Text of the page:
16S and Internal Transcribed Spacer (ITS) ribosomal RNA (rRNA) sequencing are common amplicon sequencing methods used to identify and compare bacteria or fungi present within a given sample. Next-generation sequencing (NGS)-based ITS and 16S rRNA gene sequencing are well-established methods for comparing sample phylogeny and taxonomy from complex microbiomes or environments that are difficult or impossible to study.
The prokaryotic 16S rRNA gene is approximately 1500 bp long, with nine variable regions interspersed between conserved regions. Variable regions of the 16S rRNA gene are frequently used for phylogenetic classification of genus or species in diverse microbial populations.1 The ITS1 region of the rRNA cistron is a commonly used DNA marker for identifying fungal species in metagenomic samples.2
Amplicon-based next-generation sequencing of the 16S gene offers several advantages over capillary sequencing or PCR-based approaches. Learn how it works with this guide to 16S sequencing methods.
A key benefit of 16S and ITS ribosomal RNA NGS methods is that they provide a cost-effective technique to identify strains that may not be found using traditional methods. Unlike capillary sequencing or PCR-based approaches, next-generation sequencing is a culture-free method that enables analysis of the entire microbial community within a sample.
16S rRNA NGS allows microbiologists to achieve genus-level sensitivity for metagenomic surveys of bacterial populations. ITS analysis with NGS enables rapid fungal identification to help advance our understanding of the mycobiome. Furthermore, NGS offers the ability to combine multiple samples in a sequencing run.
The Saca la Lengua project used 16S and 18S rRNA sequencing to identify the bacteria and fungi that live in the human mouth.Read Interview
Michael Bunce, PhD uses next-generation sequencing and metabarcoding methods to study environmental DNA (eDNA).Read Interview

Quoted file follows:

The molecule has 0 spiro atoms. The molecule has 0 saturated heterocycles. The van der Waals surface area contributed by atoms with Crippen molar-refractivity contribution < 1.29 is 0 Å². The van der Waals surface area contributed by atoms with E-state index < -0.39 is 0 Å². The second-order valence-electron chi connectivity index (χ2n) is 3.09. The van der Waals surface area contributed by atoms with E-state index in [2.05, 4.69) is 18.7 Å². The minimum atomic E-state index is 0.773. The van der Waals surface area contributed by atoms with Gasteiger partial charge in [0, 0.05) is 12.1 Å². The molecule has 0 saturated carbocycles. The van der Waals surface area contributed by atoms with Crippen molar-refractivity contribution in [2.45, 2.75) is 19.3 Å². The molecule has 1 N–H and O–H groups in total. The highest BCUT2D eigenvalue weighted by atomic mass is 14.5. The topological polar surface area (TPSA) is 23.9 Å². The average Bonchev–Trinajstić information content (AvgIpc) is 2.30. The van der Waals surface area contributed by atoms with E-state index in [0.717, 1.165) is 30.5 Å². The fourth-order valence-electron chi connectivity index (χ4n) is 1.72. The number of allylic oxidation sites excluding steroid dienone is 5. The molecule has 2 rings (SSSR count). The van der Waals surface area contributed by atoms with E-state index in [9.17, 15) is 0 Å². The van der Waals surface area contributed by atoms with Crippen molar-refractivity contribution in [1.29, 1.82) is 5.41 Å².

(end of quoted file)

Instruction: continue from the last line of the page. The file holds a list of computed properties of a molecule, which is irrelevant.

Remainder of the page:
Phil Hugenholtz, PhD explains the difference between 16S rRNA and shotgun metagenomic sequencing, and describes how NGS has made a difference in his research.Read Interview
Using the 16S metagenomics workflow with the iSeq 100 System, you can achieve genus-level sensitivity for surveys of bacterial populations.Read Application Note
Get genus-level detection of fungi in diverse sample types with the ITS metagenomics workflow.Read Application Note
All the information you need, from library preparation to final data analysis. Select the best tools for a broad range of microbiology applications for your laboratory.Access Guide
View a demonstrated protocol and FAQs for bacterial 16S rRNA amplicon sequencing, as well as example data sets from libraries generated with the protocol and run on the MiSeq System.View Protocol
View a demonstrated protocol for analyzing fungal or metagenomic samples that includes primer sequences and provides a recommended data analysis workflow.View Protocol
Metagenomics is one of the fastest-growing scientific disciplines. This document highlights peer-reviewed publications that apply Illumina sequencing technologies to metagenomics research.Access PDF
Illumina offers products to support NGS-based 16S and ITS rRNA analysis studies, from library preparation to data analysis and interpretation. Our user-friendly workflow can help take the guesswork out of your experiments.
Click on the below to view products for each workflow step.
BaseSpace Apps for taxonomic classification16S Metagenomics
Performs taxonomic classification of 16S rRNA targeted amplicon reads using an Illumina-curated version of the GreenGenes taxonomic database.DRAGEN Metagenomics Pipeline
Performs taxonomic classification of reads and provides single sample and aggregate reporting.
This method involves comprehensively sampling all genes in all organisms present in a given complex sample. It allows microbiologists to evaluate bacterial diversity and detect the abundance of microbes in various environments.
eDNA sequencing is an emerging method for studying biodiversity and monitoring ecosystem changes. For some sample types, using a combination of 16S or ITS sequencing with other approaches can help uncover the full breadth of diversity in an ecological sample.